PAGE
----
UPDATED — August 6, 4:19 a.m. ET
JUJA, Kenya — A 19-year-old Oklahoma man has been indicted for allegedly sexually assaulting children on his most recent trip to volunteer in Kenya.
Matthew Lane Durham of Edmond, Okla., was charged in U.S. District Court on July 18 with assaulting between 4 and 10 children, ages four to nine, at Upendo Children's Home in Juja, Kenya, about an hour outside of the capital, Nairobi. He is expected to appear in court on Monday for a bail hearing.
The alleged assaults occurred some time between April 30 and June 17, according to the FBI.
This was Durham's fourth volunteer trip to the children's home, which was founded two years ago by dual Kenyan-U.S. citizen Eunice Menja, also of Edmond. The home is in a poor rural community a 20-minute drive, along bumpy dirt roads through flat, empty fields, from Juja town.
Menja declined repeated requests, in person and by email, for comment and referred BuzzFeed to an FBI affidavit.
According to that affidavit, this fourth volunteer visit was the first time Durham requested to lodge in the same compound as the children, in an "overflow bunk." The affidavit states that the caretaker of the children's home in early June noticed Durham acting "odd" — lying next to the children late at night or embracing them in what she characterized as a "lingering" manner. The FBI alleges that the caretaker asked some children about this and that they told her Durham had touched them sexually.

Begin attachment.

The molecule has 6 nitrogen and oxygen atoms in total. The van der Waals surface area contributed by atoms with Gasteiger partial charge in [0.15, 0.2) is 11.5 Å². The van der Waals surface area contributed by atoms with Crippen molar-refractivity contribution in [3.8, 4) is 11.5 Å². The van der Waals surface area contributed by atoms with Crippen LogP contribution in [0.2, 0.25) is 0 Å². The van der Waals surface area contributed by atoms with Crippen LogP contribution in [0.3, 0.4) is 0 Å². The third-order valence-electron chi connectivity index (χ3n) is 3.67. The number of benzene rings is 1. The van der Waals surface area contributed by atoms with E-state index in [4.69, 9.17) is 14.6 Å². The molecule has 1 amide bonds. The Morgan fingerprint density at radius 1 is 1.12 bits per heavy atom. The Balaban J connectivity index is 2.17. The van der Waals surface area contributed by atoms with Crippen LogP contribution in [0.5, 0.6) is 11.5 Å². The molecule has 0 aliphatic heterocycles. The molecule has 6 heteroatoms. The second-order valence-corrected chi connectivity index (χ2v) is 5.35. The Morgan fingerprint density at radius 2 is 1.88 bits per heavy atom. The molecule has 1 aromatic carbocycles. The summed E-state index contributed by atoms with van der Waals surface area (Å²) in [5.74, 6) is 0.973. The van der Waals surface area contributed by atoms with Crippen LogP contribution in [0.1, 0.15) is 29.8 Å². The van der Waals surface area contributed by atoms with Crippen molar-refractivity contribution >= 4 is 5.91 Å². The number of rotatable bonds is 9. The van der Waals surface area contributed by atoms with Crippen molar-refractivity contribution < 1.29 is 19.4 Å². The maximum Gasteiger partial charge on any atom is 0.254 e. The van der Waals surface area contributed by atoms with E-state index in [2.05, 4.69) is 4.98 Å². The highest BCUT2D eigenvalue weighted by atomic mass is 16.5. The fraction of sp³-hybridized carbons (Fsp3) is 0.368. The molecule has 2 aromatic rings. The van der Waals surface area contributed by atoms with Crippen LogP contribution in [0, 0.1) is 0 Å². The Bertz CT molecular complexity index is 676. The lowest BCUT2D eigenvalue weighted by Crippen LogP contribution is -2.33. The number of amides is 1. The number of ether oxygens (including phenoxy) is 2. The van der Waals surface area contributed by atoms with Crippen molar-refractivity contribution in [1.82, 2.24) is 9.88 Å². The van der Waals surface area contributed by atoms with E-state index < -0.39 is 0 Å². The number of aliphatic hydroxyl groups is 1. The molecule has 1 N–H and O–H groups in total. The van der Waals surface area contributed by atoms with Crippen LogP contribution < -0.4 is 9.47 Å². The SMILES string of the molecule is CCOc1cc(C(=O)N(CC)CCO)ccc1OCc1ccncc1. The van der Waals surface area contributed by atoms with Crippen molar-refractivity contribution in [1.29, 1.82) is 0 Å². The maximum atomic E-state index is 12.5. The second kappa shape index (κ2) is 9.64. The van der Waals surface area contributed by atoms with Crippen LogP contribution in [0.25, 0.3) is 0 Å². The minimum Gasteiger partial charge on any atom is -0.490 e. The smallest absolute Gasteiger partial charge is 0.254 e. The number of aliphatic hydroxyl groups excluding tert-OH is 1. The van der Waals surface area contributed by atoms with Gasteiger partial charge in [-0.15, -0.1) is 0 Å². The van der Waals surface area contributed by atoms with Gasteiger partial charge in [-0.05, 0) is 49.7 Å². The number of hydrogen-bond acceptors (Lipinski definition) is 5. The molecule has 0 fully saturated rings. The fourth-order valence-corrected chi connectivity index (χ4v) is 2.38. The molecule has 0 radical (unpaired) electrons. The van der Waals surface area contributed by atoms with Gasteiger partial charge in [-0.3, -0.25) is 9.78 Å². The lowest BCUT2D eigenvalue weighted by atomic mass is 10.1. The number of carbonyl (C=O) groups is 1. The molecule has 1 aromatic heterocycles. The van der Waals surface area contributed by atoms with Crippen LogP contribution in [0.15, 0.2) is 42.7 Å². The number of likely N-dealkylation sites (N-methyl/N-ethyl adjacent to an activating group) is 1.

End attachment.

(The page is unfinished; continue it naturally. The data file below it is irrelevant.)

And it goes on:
The caretaker, who is Menja's sister, told Menja about the children's allegations. On June 12, Menja confronted Durham, who denied the accusation but allegedly admitted to "struggling with homosexuality and child pornography," according to the FBI.
Menja took Durham's passport. Five days later, he allegedly confessed to the assaults. The FBI states that Menja took a partial video of his confession with her cell phone and that, at her request, he also wrote in detail the acts he allegedly committed against each child.
Menja took the so-called confessions to the local Juja police station and asked police to hold Durham in Kenya while they investigated, an officer familiar with the case told BuzzFeed.
Police said they informed Menja that they could not hold Durham without independently investigating the allegations, and that Menja could not lawfully retain his passport. Menja returned Durham's passport, and he left the country.
Menja also forwarded the alleged confessions to the U.S. Embassy, according to the affidavit. The embassy declined to take questions on the matter.
Menja's personal Facebook page makes several references to the situation, without specifics, including a post on June 30 that says, "Road to healing #1: Our kiddos at Upendo Children's Home have started receiving counseling."
Durham's lawyer, Stephen Jones, says that the FBI affidavit — so far the only public information about the allegations — contains "several critical errors." Jones also says that Durham wrote out "the so-called confession" and was recorded on Menja's cell phone under coercion.